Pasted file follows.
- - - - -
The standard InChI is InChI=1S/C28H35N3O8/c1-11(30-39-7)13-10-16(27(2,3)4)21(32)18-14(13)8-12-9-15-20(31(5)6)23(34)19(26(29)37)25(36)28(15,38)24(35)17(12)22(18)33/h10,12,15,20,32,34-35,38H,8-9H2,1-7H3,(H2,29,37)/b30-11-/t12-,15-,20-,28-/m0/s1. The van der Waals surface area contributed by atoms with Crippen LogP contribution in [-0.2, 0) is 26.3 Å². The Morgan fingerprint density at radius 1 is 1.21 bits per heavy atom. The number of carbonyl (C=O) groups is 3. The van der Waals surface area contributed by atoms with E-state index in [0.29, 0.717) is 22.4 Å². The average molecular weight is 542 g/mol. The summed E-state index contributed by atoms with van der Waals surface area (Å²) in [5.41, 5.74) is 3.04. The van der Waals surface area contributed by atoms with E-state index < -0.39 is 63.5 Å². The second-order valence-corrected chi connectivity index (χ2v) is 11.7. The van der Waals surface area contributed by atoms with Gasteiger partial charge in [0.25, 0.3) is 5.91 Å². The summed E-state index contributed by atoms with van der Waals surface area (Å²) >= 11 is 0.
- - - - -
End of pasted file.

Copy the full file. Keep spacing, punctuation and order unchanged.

The standard InChI is InChI=1S/C28H35N3O8/c1-11(30-39-7)13-10-16(27(2,3)4)21(32)18-14(13)8-12-9-15-20(31(5)6)23(34)19(26(29)37)25(36)28(15,38)24(35)17(12)22(18)33/h10,12,15,20,32,34-35,38H,8-9H2,1-7H3,(H2,29,37)/b30-11-/t12-,15-,20-,28-/m0/s1. The van der Waals surface area contributed by atoms with Crippen LogP contribution in [-0.2, 0) is 26.3 Å². The Morgan fingerprint density at radius 1 is 1.21 bits per heavy atom. The number of carbonyl (C=O) groups is 3. The van der Waals surface area contributed by atoms with E-state index in [0.29, 0.717) is 22.4 Å². The average molecular weight is 542 g/mol. The summed E-state index contributed by atoms with van der Waals surface area (Å²) in [5.41, 5.74) is 3.04. The van der Waals surface area contributed by atoms with E-state index < -0.39 is 63.5 Å². The second-order valence-corrected chi connectivity index (χ2v) is 11.7. The van der Waals surface area contributed by atoms with Gasteiger partial charge in [0.25, 0.3) is 5.91 Å². The summed E-state index contributed by atoms with van der Waals surface area (Å²) >= 11 is 0.